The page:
|Other codes||LOINC Codes for Urinalysis panels|
Urinalysis, a portmanteau of the words urine and analysis, is a panel of medical tests that includes physical (macroscopic) examination of the urine, chemical evaluation using urine test strips, and microscopic examination. Macroscopic examination targets parameters such as color, clarity, odor, and specific gravity; urine test strips measure chemical properties such as pH, glucose concentration, and protein levels; and microscopy is performed to identify elements such as cells, urinary casts, crystals, and organisms.
Urine is produced by the filtration of blood in the kidneys. The formation of urine takes place in microscopic structures called nephrons, about one million of which are found in a normal human kidney. Blood enters the kidney though the renal artery and flows through the kidney's vasculature into the glomerulus, a tangled knot of capillaries surrounded by Bowman's capsule. The glomerulus and Bowman's capsule together form the renal corpuscle. A healthy glomerulus allows many solutes in the blood to pass through, but does not permit the passage of cells or high-molecular weight substances such as most proteins. The filtrate from the glomerulus enters the capsule and proceeds to the renal tubules, which reabsorb water and solutes from the filtrate into the circulation and secrete substances from the blood into the urine in order to maintain homeostasis.
The first destination is the proximal convoluted tubule. The filtrate proceeds into the loop of Henle, then flows through the distal convoluted tubule to the collecting duct. The collecting ducts ultimately drain into the renal calyces, which lead to the renal pelvis and the ureter. Urine flows through the ureters into the bladder and exits the body through the urethra. Besides excreting waste products, the process of urine formation helps to maintain fluid, electrolyte and acid-base balance in the body. The composition of urine reflects not only the functioning of the kidneys, but numerous other aspects of the body's homeostatic processes. The ease with which a urine sample can be obtained makes it a practical choice for diagnostic testing.
Urinalysis involves assessment of the physical properties of urine, such as color and clarity; chemical analysis using urine test strips; and microscopic examination. Test strips contain pads impregnated with chemical compounds that change color when they interact with specific elements in the sample, such as glucose, protein and blood, and microscopic examination permits the counting and classification of solid elements of the urine, such as cells, crystals, and bacteria. Urinalysis is one of the most commonly performed medical laboratory tests. It is frequently used to help diagnose urinary tract infections and to investigate other issues with the urinary system, such as incontinence. It may be used to screen for diseases as part of a medical assessment. The results can suggest the presence of conditions such as kidney disease, liver disease and diabetes. In emergency medicine urinalysis is used to investigate numerous symptoms, including abdominal and pelvic pain, fever, and confusion. During pregnancy, it may be performed to screen for protein in the urine (proteinuria), which can be a sign of pre-eclampsia, and bacteria in the urine, which is associated with pregnancy complications. The analysis of urine is invaluable in the diagnosis and management of kidney diseases.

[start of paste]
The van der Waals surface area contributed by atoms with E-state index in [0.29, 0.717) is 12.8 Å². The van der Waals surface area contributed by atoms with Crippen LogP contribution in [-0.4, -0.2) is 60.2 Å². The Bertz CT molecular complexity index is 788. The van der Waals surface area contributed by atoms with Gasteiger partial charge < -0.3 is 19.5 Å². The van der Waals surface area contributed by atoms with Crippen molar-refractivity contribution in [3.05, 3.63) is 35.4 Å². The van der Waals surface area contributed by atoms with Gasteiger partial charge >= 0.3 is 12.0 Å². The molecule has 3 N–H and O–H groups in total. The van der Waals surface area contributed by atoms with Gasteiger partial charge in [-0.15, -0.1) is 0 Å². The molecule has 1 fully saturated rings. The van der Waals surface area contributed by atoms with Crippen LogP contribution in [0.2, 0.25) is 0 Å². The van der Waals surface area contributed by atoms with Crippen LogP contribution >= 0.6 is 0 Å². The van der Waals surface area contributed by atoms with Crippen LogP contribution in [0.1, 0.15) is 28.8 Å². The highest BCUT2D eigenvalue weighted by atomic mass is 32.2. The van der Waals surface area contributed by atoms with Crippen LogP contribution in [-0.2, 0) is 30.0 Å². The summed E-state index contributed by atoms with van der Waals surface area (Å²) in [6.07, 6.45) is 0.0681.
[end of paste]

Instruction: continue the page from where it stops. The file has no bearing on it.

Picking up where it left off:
Samples for urinalysis are collected into a clean (preferably sterile) container. The sample can be collected at any time of the day, but the first urine of the morning is preferred because it is more concentrated. To prevent contamination, a "midstream clean-catch" technique is recommended, in which the genital area is cleaned before urinating and the sample is collected partway through the urination. Samples can also be collected from a urinary catheter or by inserting a needle through the abdomen and into the bladder (suprapubic aspiration). In infants and young children, urine may be collected into a bag attached to the genital region, but this is associated with a high risk of contamination. If the sample is not tested promptly, inaccurate results can occur because bacteria in the urine will multiply and elements such as cells and casts will degrade. It is recommended that urinalysis is performed within two hours of sample collection if the urine is not refrigerated.